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Charvel Guitars: Built For Speed

Charvel Guitars: Built For Speed

Originally published in Guitar World, March 2010

How a small California guitar parts and repair facility kick-started
the guitar custom shop revolution and became the premiere maker of super-fast guitars for everyone from Eddie Van Halen to Steve Vai to Warren DeMartini. Guitar World celebrates the storied history and glorious renaissance of Charvel.

 

Wayne Charvel unwittingly spawned a guitar custom shop revolution when he opened Charvel's Guitar Repair in 1974, in Azusa, California. The shop performed aftermarket customizations and sold parts that allowed guitarists, including an early customer named Eddie Van Halen, to build their own instruments. At the time, the major guitar companies didn’t offer custom work to the public, and they typically turned over artists’ modification requests to independent luthiers, such as Charvel. In that respect, Gibson, Fender and the other big firms helped independents like Charvel prosper. Ironically, the poor quality of those companies’ guitars during that era drove more business to the doors of Charvel and its ilk, as players sought competent luthiers that could turn their mediocre instruments into something special.

It didn’t take long for Southern California guitarists to appreciate the Charvel shop’s hot-rodded electronics and the superior playability that its modifications provided. By the late Seventies, when Charvel began to build its own guitars, the company’s aptly dubbed “superstrats”—with their flat, unfinished necks and large fret wire—had become synonymous with the rising trend of shredding. As the Eighties gave rise to virtuoso shredders, Charvel guitars could be seen in the hands of players like Steve Vai, Jake E. Lee, Warren DeMartini and George Lynch. But Charvels weren’t exclusive to metal players. Fusion giant Allan Holdsworth played custom Charvels, and in the late Eighties Jeff Beck exclaimed, “These guitars made me want to start playing again!”

Charvels were built for speed, but they also had a sound all their own. “They never sounded like Fenders or Gibsons,” says Dweezil Zappa, who acquired his first two Charvels in 1982. “They always had their own sound and personality. The guitars were built with more dexterity in mind. It was easier to reach the top frets, and the vibrato systems were set up well.”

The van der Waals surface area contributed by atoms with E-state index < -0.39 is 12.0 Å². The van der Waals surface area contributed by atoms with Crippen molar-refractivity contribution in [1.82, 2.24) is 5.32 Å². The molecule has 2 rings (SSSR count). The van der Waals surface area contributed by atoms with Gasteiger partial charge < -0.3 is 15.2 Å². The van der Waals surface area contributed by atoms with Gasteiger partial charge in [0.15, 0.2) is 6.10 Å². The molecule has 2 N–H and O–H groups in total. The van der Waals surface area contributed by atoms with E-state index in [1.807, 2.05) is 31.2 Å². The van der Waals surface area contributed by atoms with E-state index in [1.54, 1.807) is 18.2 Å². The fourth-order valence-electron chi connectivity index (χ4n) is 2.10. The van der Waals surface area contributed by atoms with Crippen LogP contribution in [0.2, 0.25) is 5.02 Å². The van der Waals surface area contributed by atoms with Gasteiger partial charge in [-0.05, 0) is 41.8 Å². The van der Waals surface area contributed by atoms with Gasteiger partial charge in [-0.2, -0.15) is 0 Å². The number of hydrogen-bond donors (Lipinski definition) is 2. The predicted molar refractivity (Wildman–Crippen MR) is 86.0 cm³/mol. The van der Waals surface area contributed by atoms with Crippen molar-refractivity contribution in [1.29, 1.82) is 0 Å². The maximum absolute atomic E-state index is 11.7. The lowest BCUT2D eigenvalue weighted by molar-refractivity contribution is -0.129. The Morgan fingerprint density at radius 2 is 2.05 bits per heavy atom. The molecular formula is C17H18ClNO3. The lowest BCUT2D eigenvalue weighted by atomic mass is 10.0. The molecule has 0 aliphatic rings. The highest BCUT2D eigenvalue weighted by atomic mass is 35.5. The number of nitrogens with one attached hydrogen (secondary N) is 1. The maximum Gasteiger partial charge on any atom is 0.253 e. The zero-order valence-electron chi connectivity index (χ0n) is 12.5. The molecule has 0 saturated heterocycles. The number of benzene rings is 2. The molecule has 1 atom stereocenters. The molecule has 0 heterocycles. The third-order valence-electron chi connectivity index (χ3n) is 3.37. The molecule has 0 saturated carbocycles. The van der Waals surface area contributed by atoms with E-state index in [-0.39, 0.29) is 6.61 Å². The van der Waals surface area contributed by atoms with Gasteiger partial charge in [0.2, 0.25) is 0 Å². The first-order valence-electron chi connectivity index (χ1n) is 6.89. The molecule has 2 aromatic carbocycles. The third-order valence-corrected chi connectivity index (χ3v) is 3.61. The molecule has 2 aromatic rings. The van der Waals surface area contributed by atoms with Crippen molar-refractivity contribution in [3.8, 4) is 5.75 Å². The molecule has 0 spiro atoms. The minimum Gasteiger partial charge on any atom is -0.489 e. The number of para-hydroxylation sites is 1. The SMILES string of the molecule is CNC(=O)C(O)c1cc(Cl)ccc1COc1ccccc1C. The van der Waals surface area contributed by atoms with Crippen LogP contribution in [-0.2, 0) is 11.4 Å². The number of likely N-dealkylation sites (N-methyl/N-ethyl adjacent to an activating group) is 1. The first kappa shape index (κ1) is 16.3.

Credit for the company’s mainstream success is due to Grover Jackson, the man who is considered the mastermind and father of metal guitars. Though he’s known today for the brand that bears his own name, Jackson first made his mark with Charvel after he bought out Wayne’s interest in the company in November 1978. Jackson and his team of noted luthiers refined the instruments and instituted production facilities that allowed him to bring Charvels to the masses.

Under Jackson’s guidance, Charvel grew in popularity throughout the Eighties as the shred phenomenon took off. Production began to shift to Japan in 1986, and in 1989 Jackson sold his interest in the company to the Fort Worth, Texas investment firm, International Music Corporation (IMC). Charvel’s numerous original employees went to work as master builders at Fender, where many of them still work today. High-quality Charvels continued to be manufactured in Japan, but the rise of grunge in the early Nineties reduced demand for the instruments. As the decade went on and sales waned, quality began to dip, and the brand became associated with inferior budget instruments.

By the time Fender acquired Charvel in the fall of 2002, the brand had been all but abandoned. Over the past seven years, Fender has managed to return it to its old glory, thanks in great part to those many original employees in Fender’s ranks. Charvel senior product manager Michael McGregor says, “Charvel is a brand steeped in history and tradition. Building these guitars again with the original recipe is a true labor of love.”

Charvel’s colorful story is a convoluted history of genius, serendipity, iconic players, third-party financiers and talented builders. But whatever the circumstances, there was something special about each Charvel, whether it was made in America or Japan.

 

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